A brain aneurysm (cerebral aneurysm) is a weak area in an artery of the brain that fills with blood and causes an outward bulging or ballooning. While not all aneurysms will rupture, if they do, it is a potential life-threatening condition that can result in a stroke, brain damage, or death if not treated immediately. Treatment for an unruptured brain aneurysm may be appropriate in some cases and may prevent a rupture in the future.
Brain aneurysms usually develop over a person’s lifetime but sometimes they can be caused by infection or traumatic brain injury. Only a small percentage are genetic. They are most common in people between ages 35-60 and more common in women. Some of the common risk factors are:
- Alcohol abuse
- Older age
- Tobacco use
- Drug abuse (cocaine, methamphetamine)
- Head injury
- Congenital problems that affect the artery walls
- Certain medical conditions like polycystic kidney disease or lupus
Brain aneurysms are usually asymptomatic until they rupture. Symptoms attributable to unruptured brain aneurysms are rare. However, occasionally there may be symptoms that occur beforehand due to enlargement of the aneurysm. Also, if a brain aneurysm is large enough, it may push on a nerve in the brain causing neurological symptoms, such as blurring of vision, headaches and more. The symptoms of an unruptured brain aneurysm may include:
- Headaches (rare)
- Eye pain
- Vision deficits (problems with seeing)
- Double or blurry vision
A ruptured brain aneurysm that leaks blood or ruptures most often results in a subarachnoid hemorrhage (hemorrhagic stroke). Symptoms suggestive of aneurysm rupture include:
- Sudden, severe headaches
- Loss of consciousness
- Stiff, painful neck
- Light hurts the eyes
About 20-30 percent of patients do not survive the first hemorrhage, and if the aneurysm is not repaired in time and a second hemorrhage occurs, about 80 percent of patients die.
How is a brain aneurysm diagnosed?
Most unruptured brain aneurysms are discovered incidentally during routine imaging of the brain, such as during a MRI or MRA scan. If this happens, you may be referred to a neurosurgeon who can work with you to eliminate the aneurysm before it ruptures and bleeds. If you have a family history of brain aneurysms, you are encouraged to get screening that can detect an unruptured aneurysm. Screening may also be a good idea for those with new neurological symptoms, such as headaches or visual disturbances. After getting a complete medical history and performing a physical examination, your doctor may schedule you for one or more of these diagnostic procedures:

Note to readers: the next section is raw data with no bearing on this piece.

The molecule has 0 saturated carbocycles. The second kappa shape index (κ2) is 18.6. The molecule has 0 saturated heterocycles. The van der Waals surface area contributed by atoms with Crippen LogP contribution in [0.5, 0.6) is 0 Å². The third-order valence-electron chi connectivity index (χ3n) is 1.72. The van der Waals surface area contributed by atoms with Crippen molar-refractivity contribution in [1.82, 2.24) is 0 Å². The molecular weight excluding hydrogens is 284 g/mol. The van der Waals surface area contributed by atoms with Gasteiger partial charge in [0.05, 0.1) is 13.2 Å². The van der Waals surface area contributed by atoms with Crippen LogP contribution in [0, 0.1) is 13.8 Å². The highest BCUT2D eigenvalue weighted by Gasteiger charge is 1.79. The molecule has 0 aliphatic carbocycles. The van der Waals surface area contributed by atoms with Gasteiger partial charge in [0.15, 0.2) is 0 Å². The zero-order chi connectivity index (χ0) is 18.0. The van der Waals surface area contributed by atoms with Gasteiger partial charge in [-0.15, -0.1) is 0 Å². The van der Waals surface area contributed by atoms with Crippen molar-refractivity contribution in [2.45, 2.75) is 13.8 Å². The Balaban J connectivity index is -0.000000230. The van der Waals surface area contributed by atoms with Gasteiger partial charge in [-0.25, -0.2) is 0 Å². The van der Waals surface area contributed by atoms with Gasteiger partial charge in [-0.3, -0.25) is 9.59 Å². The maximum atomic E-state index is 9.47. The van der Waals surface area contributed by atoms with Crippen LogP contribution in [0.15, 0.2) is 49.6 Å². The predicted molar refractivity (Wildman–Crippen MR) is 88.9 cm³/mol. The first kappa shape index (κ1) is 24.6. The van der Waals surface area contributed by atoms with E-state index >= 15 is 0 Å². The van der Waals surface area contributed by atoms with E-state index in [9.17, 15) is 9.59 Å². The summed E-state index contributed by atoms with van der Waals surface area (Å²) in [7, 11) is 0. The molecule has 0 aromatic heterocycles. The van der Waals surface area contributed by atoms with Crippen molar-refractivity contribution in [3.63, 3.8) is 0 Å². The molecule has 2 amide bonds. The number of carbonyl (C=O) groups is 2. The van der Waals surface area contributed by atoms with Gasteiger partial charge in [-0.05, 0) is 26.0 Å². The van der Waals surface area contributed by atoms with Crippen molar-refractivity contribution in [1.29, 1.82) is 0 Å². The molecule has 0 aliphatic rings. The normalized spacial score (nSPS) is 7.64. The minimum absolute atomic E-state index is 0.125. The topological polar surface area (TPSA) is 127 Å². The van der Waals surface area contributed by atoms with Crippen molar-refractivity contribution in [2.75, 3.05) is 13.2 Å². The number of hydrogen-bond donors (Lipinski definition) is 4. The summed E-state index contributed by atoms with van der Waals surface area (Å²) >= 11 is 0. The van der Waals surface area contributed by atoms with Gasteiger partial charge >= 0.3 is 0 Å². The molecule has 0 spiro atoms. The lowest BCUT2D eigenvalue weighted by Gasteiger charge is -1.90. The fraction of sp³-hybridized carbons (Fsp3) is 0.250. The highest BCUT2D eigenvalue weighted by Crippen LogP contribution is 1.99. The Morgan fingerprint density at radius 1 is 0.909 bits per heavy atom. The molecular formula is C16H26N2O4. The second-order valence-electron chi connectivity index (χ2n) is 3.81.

- Computed tomography angiography scan (also called a CTA scan)
- Magnetic resonance imaging and angiography (MRI/MRA)
- Arteriogram (cerebral angiogram)
Brain aneurysms are treated using one or more of the following methods, depending on the location and size of the aneurysm and whether it has ruptured, as well as the individual patient’s needs:
- Microsurgical clipping
- Endovascular coiling
- Flow diversion with stents
- Artery occlusion and bypass
Early detection and prevention
Because people cannot really “feel” aneurysms, strokes and other vascular problems or blockages, they do not often know there’s trouble until it is too late. UofL Health offers a 30-minute vascular disease screening that is easy, painless and a way to assess your risk and start treating it. If you are 50 or older with a history of smoking, high blood pressure or cholesterol, heart disease, stroke or diabetes – or a family history of cardiovascular disease – schedule a diagnostic screening for stroke, peripheral artery disease (PAD) and abdominal aortic aneurysm (AAA).
Contact your health care provider today to discuss screening if you have more than two risk factors.